Martel Lango makes a living out of designing and constructing costumes, props and masks. It’s his only job, and he loves it.
For many Dragon Con attendees, dressing up as their favorite characters is a hobby — sometimes a very serious one, as many have garnered a significant social media following and online influence by posting about their passion. These cosplayers need props, masks or special accessories for their costumes, and they may commission others to make these for them.
The market bears that out. Cosplayers spent $11.7 billion on costumes in 2014, according to Shanghai-based research firm CRI. That number was expected to grow in 2019 to about $23.6 billion.
That need is why Lango is in business. He started cosplaying in 2008 after encouragement from his friends, coworkers and cousin to get into the hobby.
Let’s be completely honest. We would all love to get paid for doing this.
Keenen Baker, an Atlanta-based cosplayer
Now, he gets clients by advertising on social media, through word of mouth and from recommendations from satisfied customers. He also gets exposure by showing up at events like Dragon Con, Atlanta’s annual pop culture convention held on Labor Day weekend.
This year, Lango posed for pictures in the Atlanta Marriott Marquis, one of Dragon Con’s five host hotels. He wore an elaborate black and gold costume, which he said represents a character he created for a comic book he wants to get published.
How Big Is The Cosplay Industry?
Every year, Dragon Con hosts the Comic and Pop Artist Alley where illustrators, sculptures, writers and other artists show off their work. Attendees purchase souvenirs from them as well.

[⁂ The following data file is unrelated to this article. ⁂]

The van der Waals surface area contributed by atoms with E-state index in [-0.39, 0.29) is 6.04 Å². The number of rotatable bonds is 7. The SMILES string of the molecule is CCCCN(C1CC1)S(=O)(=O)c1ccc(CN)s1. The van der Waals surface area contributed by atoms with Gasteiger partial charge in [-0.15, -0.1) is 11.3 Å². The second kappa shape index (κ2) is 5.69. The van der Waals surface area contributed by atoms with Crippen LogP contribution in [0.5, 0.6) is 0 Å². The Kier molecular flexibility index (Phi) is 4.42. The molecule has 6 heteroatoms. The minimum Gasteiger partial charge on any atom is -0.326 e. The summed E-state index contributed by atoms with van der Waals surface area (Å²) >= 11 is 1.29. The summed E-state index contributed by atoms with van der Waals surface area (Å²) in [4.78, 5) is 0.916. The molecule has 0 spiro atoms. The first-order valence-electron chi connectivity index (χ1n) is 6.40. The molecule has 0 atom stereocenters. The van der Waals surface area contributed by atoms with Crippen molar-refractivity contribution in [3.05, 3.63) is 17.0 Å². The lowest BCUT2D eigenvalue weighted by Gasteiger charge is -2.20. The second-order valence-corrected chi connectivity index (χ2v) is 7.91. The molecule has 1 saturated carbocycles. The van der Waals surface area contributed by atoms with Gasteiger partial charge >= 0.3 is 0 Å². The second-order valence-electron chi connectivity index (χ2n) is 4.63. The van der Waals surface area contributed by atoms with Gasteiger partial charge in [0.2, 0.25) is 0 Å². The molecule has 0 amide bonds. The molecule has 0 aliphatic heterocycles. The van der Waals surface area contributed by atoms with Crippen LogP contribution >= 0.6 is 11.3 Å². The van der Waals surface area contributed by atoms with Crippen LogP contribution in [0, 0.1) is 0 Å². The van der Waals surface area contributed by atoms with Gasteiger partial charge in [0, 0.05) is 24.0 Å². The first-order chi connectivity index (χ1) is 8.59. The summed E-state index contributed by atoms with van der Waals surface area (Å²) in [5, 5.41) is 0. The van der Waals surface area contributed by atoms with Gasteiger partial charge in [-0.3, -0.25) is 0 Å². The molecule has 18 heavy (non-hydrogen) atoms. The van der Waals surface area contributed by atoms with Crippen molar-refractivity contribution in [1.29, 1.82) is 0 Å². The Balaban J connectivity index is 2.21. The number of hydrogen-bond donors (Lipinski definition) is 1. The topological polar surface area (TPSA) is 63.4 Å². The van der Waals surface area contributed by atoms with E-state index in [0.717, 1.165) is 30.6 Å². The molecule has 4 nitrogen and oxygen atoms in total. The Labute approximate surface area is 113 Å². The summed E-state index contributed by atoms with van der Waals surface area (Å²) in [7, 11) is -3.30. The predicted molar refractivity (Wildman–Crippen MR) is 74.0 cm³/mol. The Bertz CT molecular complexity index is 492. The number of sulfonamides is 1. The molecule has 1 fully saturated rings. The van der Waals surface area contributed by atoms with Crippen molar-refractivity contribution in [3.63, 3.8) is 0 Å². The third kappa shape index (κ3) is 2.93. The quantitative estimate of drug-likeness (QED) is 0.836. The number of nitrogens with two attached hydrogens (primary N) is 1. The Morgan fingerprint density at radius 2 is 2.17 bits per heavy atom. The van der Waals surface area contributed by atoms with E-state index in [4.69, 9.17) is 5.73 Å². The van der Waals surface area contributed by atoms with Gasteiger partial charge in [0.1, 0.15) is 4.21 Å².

This year, the artistic vendors sold lightsabers, facial glitter, corsets, hats and other costume accessories that attendees could use for future cosplays. Even Dragon Con provides a market for the cosplay industry.
“I would say [the cosplay industry] is pretty big all over the world,” Lango said. “It’s like a big family.”
Lango explained that cosplay professionals reach out to each other for advice and complement each other’s work.
“It’s awesome,” he added.
Atlanta-based cosplayer Veronica Young-Cooksey also said that the cosplay industry is pretty big, and it has been growing, though it may “fall off” eventually.
“It is still rather niche, I would say, but I think it’s growing,” she later added.
She also said that conventions help popularize nerd culture. More people are going to conventions like Dragon Con, which organizers say a record 85,000 attended this year, and this phenomenon may be contributing to the growth of the cosplay industry.
Making It Big
Some cosplayers like Young-Cooksey have tried to tap into the cosplay market. She has been cosplaying for about 10 years but has recently been trying to promote her projects on Instagram. She will begin working on her first cosplay commission after Dragon Con this year.
She says she would like to be able to do more commissions, but on the side, since she is happy with the job she has now. Interestingly, she uses her skills as an industrial designer to help her create her costumes and props.